I used to travel by train
From this station.
Then life changed.
I was made redundant.
And my boss tried to pretend he was sorry;
And I said, “Thank you.”
He seemed to have difficulty believing
That he was doing me a favour;
Making my life easier.
He couldn’t grasp
That he was helping me to fulfil
A long-term ambition,
A personal goal.
So I said, “Thank you.”
And he couldn’t believe it.
And, now, I live the life I’ve planned
For such a long time;
While he has to get up every morning
And commute to a job he’s done all his life,
Even though he no longer enjoys it.
And I travel by train
Past the same station
To a life of fulfillment
That benefits other people
And leaves me with
A sense of accomplishment
And I look at all the people
To their dream jobs.
(So why do they all look miserable?)
And I think to myself,
“It’s the clutter;
“They don’t have time to enjoy life.”
A simple eye.
An attitude of mind.
We lead such busy lives, today. We are surrounded by clutter. We buy too much and spend too much and eat too much and leave too much lying around.
Yes. I admit that I’m as guilty as anyone else. I have to make a conscious effort to clear my desk every night. I have to make a conscious effort to put things away. And I don’t always succeed.
But the biggest clutter comes from other people. How often have you planned some activity, only to answer the telephone and hear the pleading voice confirming that you are the only person in the whole wide world who can help and it’s really, really, desparate, and if you don’t help the caller doesn’t know what he or she will do?
And how many times have you given up your day out to go and help, only to find that it was something that could have been put off till another day?
That’s why we need to schedule personal time every week. We need time for our immediate family – which does not include the children who have left home. And we need time for ourselves, too. We need to protect that time. Don’t let anything trivial get in the way. We have our own needs to take care of. And if we don’t look after ourselves, we will not have the resources to look after anyone else.
This is where we need to learn the power of ‘No’. We need to learn that our time is precious and must be protected. Yes, there will be emergencies. But as one fridge magnet puts it, “Bad planning on your part does not constitute a crisis on my part.”
After all, there will always be other opportunities to look after the grandchildren; opportunities when you can plan fun activities, rather than being stressed about what you cannot do or should do or could be doing.
Disappointments happen; and we need to get used to it. We are going to have bad times as well as good; and the only thing we can really control is the way we respond.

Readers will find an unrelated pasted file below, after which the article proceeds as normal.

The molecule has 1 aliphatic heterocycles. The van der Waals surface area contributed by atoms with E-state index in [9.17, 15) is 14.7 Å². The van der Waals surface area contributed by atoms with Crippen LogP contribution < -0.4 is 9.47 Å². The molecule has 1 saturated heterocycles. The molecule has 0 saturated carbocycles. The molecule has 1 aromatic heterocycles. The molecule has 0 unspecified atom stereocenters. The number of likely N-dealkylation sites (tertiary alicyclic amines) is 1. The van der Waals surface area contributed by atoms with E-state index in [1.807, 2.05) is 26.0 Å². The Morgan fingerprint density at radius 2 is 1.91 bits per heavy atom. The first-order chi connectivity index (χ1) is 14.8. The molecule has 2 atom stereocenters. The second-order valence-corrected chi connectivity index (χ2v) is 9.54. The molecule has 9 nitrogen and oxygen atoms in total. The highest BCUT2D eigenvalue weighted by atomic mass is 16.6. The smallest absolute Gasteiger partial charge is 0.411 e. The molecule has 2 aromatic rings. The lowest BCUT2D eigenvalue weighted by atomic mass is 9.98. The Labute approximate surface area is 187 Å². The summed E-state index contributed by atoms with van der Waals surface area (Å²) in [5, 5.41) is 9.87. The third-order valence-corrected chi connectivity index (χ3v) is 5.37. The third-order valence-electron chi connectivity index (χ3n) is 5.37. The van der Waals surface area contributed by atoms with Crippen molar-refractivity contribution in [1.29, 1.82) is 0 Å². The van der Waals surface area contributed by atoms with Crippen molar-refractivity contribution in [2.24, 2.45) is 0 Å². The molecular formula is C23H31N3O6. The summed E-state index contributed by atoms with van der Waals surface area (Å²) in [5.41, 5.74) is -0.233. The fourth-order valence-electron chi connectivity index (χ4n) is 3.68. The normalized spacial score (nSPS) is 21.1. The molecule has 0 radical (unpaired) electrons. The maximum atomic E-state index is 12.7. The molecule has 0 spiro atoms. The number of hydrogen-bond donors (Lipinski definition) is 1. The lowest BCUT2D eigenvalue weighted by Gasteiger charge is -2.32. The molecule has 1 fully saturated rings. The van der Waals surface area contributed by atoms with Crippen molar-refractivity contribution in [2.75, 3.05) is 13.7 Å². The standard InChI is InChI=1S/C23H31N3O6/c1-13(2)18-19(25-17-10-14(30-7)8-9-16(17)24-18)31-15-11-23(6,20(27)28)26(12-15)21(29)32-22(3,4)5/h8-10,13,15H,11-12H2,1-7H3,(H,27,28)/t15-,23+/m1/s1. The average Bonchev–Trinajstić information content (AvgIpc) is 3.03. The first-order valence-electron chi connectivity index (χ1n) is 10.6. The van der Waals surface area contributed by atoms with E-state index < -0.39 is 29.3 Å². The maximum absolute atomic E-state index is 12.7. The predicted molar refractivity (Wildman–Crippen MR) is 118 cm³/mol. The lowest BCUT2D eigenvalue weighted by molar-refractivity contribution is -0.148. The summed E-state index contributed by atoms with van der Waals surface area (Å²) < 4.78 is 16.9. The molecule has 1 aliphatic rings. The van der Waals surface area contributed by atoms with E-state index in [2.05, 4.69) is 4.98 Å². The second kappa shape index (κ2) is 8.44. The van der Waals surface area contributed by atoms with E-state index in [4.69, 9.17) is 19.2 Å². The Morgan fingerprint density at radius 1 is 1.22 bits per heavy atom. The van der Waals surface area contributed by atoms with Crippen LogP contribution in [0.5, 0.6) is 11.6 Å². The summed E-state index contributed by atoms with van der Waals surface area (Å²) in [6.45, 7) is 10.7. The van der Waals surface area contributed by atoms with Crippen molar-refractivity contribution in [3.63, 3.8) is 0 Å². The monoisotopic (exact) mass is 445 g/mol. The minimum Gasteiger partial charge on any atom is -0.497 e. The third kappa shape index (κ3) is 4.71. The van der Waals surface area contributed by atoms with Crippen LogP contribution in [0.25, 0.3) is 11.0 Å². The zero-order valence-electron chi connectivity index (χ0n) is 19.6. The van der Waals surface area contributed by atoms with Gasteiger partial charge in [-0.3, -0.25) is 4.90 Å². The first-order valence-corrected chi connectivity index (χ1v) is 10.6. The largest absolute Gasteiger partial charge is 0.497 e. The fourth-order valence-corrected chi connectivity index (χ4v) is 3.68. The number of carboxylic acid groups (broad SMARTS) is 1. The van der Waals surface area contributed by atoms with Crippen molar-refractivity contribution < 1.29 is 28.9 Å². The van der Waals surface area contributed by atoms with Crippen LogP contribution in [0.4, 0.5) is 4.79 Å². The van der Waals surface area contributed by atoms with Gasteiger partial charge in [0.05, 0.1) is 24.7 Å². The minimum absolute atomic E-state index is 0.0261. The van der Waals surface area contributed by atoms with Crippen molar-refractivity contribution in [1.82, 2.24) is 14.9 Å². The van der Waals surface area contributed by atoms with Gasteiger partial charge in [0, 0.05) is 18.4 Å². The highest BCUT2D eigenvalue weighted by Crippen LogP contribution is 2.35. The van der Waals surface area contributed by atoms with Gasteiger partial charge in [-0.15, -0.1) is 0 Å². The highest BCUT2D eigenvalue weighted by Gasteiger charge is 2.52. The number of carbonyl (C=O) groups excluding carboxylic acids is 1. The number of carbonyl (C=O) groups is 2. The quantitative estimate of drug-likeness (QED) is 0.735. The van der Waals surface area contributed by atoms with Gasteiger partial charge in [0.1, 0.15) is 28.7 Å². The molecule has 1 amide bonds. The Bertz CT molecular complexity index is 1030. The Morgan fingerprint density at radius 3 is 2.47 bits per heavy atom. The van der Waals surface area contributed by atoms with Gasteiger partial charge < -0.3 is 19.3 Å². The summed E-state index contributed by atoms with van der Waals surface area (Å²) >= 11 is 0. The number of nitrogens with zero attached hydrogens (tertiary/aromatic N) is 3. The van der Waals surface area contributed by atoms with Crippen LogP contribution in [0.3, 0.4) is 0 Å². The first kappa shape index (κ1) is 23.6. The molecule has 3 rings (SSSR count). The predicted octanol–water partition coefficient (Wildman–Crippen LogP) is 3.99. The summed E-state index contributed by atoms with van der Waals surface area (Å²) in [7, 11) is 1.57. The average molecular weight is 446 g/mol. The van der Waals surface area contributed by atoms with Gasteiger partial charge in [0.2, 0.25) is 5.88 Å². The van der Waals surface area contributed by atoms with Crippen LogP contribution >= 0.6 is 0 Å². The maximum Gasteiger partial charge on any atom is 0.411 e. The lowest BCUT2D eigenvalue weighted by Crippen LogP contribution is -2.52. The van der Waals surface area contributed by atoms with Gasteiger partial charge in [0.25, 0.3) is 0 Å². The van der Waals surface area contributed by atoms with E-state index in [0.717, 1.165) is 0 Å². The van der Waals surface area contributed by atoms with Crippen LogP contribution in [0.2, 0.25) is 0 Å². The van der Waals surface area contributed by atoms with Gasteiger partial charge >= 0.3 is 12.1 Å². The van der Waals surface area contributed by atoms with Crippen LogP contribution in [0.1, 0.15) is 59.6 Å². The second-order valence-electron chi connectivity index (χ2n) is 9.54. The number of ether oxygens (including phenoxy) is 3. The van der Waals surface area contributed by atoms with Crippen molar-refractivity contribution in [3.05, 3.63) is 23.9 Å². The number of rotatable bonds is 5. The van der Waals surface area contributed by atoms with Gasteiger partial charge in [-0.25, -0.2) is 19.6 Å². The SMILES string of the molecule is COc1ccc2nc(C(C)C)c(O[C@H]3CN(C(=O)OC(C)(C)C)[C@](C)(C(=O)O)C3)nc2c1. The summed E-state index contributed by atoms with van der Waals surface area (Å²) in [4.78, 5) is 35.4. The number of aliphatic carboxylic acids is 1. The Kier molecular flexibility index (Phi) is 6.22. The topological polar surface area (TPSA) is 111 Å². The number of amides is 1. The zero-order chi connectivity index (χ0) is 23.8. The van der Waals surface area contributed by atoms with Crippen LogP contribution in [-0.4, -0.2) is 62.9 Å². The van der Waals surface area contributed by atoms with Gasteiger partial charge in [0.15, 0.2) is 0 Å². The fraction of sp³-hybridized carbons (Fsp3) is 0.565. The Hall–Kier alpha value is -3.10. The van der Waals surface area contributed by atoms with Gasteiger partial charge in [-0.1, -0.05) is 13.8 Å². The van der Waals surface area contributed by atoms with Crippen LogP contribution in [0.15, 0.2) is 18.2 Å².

I don’t know the full story, but this boat was obviously left to rot. Yet it could well have been recovered if only its owner had not given up.
When we fall, there is a temptation to think that we are failures. But that is not necessarily true. It has often been said that failure is successfully finding a way that does not work. That’s a good way to look at it. Psychologists call it reframing. It’s a matter of looking at things from a different perspective; changing the way we think about things; viewing failure as an opportunity to learn. It’s a matter of seeing the potential in each situation. As was once said, when you’re at the bottom, the only way is up.
Your local area probably has great locations for photography and meditation. A holiday at home is less expensive and offers an opportunity to find these easily-accessible places.
Some years ago I was discussing the weekly shop with a colleague. He told me that his wife had been to the local superstore, the previous evening, and returned with a car “full” of bags. She had spent most of the week’s grocery budget. On checking the bags, however, it appeared that there was little food included. As he said, it appeared that the cleaning products, toilet rolls, toothpaste, etc., far outweighed the food.
In 1943, Abraham Maslow developed his theory of The Hierarchy of Needs. In it he proposed that the physiological needs fill the most basic necessities – food and water, among other things. Safety, such as you may consider to be satisfied by cleaning products, comes second. That makes sense. We are not likely to be able to clean the house if we fail to eat or drink for too long a period.
All of this highlights the difficulties of obtaining “sufficient for each day.” What do we mean by “sufficient”?
I used to have a sign above my desk that said, “Bad planning on your part does not constitute an emergency on my part.” There are other versions of this but they all carry the same message: “I have no intention of becoming stressed just because you are.”
It’s a bit like this gorilla. He has very little say in what happens to him. He has been captured and placed in a zoo. So he accepts his situation, eats what he is fed, and seems to be content with his lot in life without worrying about the zoo keeper’s stress.
When I was at school, we learned that by the year 2000 we would all have much more free time on our hands. Advances in science would mean that robots would do most of the work, leaving you and me to enjoy a life of leisure.